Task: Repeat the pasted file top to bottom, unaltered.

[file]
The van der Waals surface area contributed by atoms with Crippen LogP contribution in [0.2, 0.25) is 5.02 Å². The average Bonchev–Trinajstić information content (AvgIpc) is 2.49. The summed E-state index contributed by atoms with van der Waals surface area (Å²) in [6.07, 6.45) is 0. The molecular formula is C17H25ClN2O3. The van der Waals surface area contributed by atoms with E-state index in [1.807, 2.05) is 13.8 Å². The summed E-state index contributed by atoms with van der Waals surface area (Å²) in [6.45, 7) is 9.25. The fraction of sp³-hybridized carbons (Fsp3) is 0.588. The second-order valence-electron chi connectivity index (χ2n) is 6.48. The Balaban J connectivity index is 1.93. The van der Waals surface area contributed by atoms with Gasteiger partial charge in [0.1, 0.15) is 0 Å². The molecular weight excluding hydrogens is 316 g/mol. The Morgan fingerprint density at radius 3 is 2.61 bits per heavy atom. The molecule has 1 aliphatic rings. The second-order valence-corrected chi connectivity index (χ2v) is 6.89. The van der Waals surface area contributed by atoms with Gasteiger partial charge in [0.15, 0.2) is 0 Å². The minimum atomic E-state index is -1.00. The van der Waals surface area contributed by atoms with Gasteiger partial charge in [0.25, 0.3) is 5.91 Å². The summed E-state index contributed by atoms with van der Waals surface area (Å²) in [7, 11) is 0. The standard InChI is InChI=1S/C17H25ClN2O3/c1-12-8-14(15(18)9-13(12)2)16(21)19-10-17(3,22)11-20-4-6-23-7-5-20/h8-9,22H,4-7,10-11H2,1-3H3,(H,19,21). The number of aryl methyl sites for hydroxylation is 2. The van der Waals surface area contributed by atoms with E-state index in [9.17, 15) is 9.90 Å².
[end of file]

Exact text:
The van der Waals surface area contributed by atoms with Crippen LogP contribution in [0.2, 0.25) is 5.02 Å². The average Bonchev–Trinajstić information content (AvgIpc) is 2.49. The summed E-state index contributed by atoms with van der Waals surface area (Å²) in [6.07, 6.45) is 0. The molecular formula is C17H25ClN2O3. The van der Waals surface area contributed by atoms with E-state index in [1.807, 2.05) is 13.8 Å². The summed E-state index contributed by atoms with van der Waals surface area (Å²) in [6.45, 7) is 9.25. The fraction of sp³-hybridized carbons (Fsp3) is 0.588. The second-order valence-electron chi connectivity index (χ2n) is 6.48. The Balaban J connectivity index is 1.93. The van der Waals surface area contributed by atoms with Gasteiger partial charge in [0.1, 0.15) is 0 Å². The molecular weight excluding hydrogens is 316 g/mol. The Morgan fingerprint density at radius 3 is 2.61 bits per heavy atom. The molecule has 1 aliphatic rings. The second-order valence-corrected chi connectivity index (χ2v) is 6.89. The van der Waals surface area contributed by atoms with Gasteiger partial charge in [0.15, 0.2) is 0 Å². The minimum atomic E-state index is -1.00. The van der Waals surface area contributed by atoms with Gasteiger partial charge in [0.25, 0.3) is 5.91 Å². The summed E-state index contributed by atoms with van der Waals surface area (Å²) in [7, 11) is 0. The standard InChI is InChI=1S/C17H25ClN2O3/c1-12-8-14(15(18)9-13(12)2)16(21)19-10-17(3,22)11-20-4-6-23-7-5-20/h8-9,22H,4-7,10-11H2,1-3H3,(H,19,21). The number of aryl methyl sites for hydroxylation is 2. The van der Waals surface area contributed by atoms with E-state index in [9.17, 15) is 9.90 Å².